After the absolute treasure that was Faith Divides Us – Death Unites us, my spirit was soaring (or is that decaying) in anticipation of this next release from British doom metal originators Paradise Lost. I never really abandoned the band through their experimental electronic phase, but neither did this period resonate with me as much as their metallic offerings, so this unfettered return to pure heaviness and the darkness of real, fantastically heavy doom was a surprise and a treat. In fact, Faith/Death was one of my favorites of 2009, so it’s safe to say my expectations for Tragic Idol were perhaps a bit too high.
This is not to imply, however, that Tragic Idol in any way falters. Indeed, it takes the reaffirmation of strength and spirit that was mustered on Faith/Death and continues to chisel the face of doom onto the dark mountain that is their career. If anything, they follow this now established formula a bit too closely here, and any condemnation I initially offered was based almost solely on an overwhelming sense of familiarity. Tragic Idol is a dense, crushing, bittersweet album that only slightly disappoints in the fact that it is forced to follow its defining and memorable older brother, an album I find just a hair more memorable, when all is said and done.
A mark in its favor, there is not a single track I would trim from Tragic Idol. The opener, Solitary One, is unusually dark and hostile, more so than anything on Faith, crawling through depths of pure anger, the natural melancholy offset by minimal twinkling of starry keyboards, a very pretty juxtaposition that outlines the contrasting emotions that make Paradise Lose what they are, sadness and beauty swirling together like an effigy of life itself. Crucify begins with resonant thrashing, but soon crawls back into the filthy depths of the opening track, dark and sluggishly majestic. A hallmark of legitimately sweet doom is its ability to be heavy as fuck without requiring speed, a trait that Tragic Idol so far exhibits seemingly without effort.
Fear of Impending Hell continues the lumbering, sluggishly angry tendencies of the first few, trading off the distinct, kingly yells of Nick Holmes with a softer, more somber vocal pitch, a trait they’ve been carrying for some time. Honesty in Death has one of the more infectious leads and choruses within the album, but does little to change pace or tone, feeding the imagery of the band standing tall, like ancient beings of stone, brooding in palatial mountain fortresses, screaming out to the skies. Theories From Another World finally picks things up, a blackened, swirling storm of venom with typically towering vocals, continuing the onslaught of darkness, but adding some welcome variety to the album’s pacing. In This We Dwell is another mid-paced banger, with haunting leads overlaying a measured storm of riffing, climaxing with effortless grace into a heroic solo. The rest of the album follows suit, sometimes lumbering, sometimes galloping along with a spirit etched indelibly with tangible darkness. If you can, pick up the extended version, which includes two fantastic extra tracks and some live cuts for just that much extra value. Overall, even though it sticks quite closely to the formula molded by Faith/Death, this is certainly the heavier album of the two, and one of their darkest to date.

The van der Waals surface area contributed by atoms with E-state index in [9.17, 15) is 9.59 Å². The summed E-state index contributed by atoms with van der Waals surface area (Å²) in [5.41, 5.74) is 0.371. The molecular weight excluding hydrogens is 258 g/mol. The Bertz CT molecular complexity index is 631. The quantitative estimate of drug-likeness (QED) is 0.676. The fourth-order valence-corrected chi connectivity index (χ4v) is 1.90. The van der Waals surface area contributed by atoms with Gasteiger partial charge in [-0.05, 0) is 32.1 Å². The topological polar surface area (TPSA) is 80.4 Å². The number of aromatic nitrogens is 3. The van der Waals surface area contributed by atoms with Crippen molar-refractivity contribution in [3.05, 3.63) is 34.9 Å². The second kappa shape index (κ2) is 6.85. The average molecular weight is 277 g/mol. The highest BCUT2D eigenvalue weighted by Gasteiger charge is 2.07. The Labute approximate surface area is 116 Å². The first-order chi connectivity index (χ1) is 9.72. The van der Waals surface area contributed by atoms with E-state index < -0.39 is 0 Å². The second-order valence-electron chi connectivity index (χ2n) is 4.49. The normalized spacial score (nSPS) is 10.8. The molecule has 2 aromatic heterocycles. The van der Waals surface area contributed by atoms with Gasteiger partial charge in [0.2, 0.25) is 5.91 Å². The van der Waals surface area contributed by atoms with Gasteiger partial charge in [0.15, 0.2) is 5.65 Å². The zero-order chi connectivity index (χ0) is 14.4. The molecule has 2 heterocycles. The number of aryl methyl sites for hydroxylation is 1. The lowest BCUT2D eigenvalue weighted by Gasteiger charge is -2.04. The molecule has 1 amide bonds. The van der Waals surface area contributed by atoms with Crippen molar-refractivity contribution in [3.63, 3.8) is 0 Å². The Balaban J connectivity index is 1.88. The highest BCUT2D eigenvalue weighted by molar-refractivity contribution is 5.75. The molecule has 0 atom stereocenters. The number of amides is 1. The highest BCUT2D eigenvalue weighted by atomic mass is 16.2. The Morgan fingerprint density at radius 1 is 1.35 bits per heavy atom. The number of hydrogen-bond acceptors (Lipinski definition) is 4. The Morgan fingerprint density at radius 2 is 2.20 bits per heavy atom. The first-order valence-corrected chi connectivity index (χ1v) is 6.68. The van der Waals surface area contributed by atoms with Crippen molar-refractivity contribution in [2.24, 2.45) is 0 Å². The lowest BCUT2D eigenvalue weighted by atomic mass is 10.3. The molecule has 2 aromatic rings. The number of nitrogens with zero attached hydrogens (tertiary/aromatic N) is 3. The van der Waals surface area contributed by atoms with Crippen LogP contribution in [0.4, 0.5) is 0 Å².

The riff construction is unceasingly sweet throughout, as Gregor Mackintosh has only gained in resonant feeling throughout the years, every lead an extension of true passion. Drummer Adrian Erlandsson has settled right into the band at this point, a much more relaxed role than his previous output with At the Gates and Cradle of Filth, but nonetheless displaying a practiced finesse that serves the composition without being either too showy or dramatic. The bass is so low and full it creates veritable musical valleys, which the riffs cut through with depth, precision and feeling, led by glorious avian leads that without exception soar high above this dense, apocalyptic composition, while the ceaselessly strong, majestic cries of Holmes echo across this fiery, deserted, frighteningly beautiful landscape.
It may seem odd to say, after so much ringing enthusiasm, that I was subtly disappointed by Tragic Idol. Indeed, it is a towering, megalithic work, and the close adherence to established songwriting archetypes largely removes any element of surprise, but that is not so much an issue when the songs are amazing (EG the new Kreator). Much more importantly, I feel it’s just a tad less memorable when stacked against its immediate predecessor, which still gets substantial playtime from yours truly. For all its admitted power and quality, I don’t find myself humming or craving these tunes like I still do with songs like I Remain and Frailty. To be fair, though, the album grows stronger with repeated listens, and I’d still rate this as essential. So, let my meager complaints by no means dissuade you from cracking open this tomb and letting the sweet, pale essence of doom flood over you. Next to the new release from Candlemass, this is one of the most essential releases in the subgenre this year.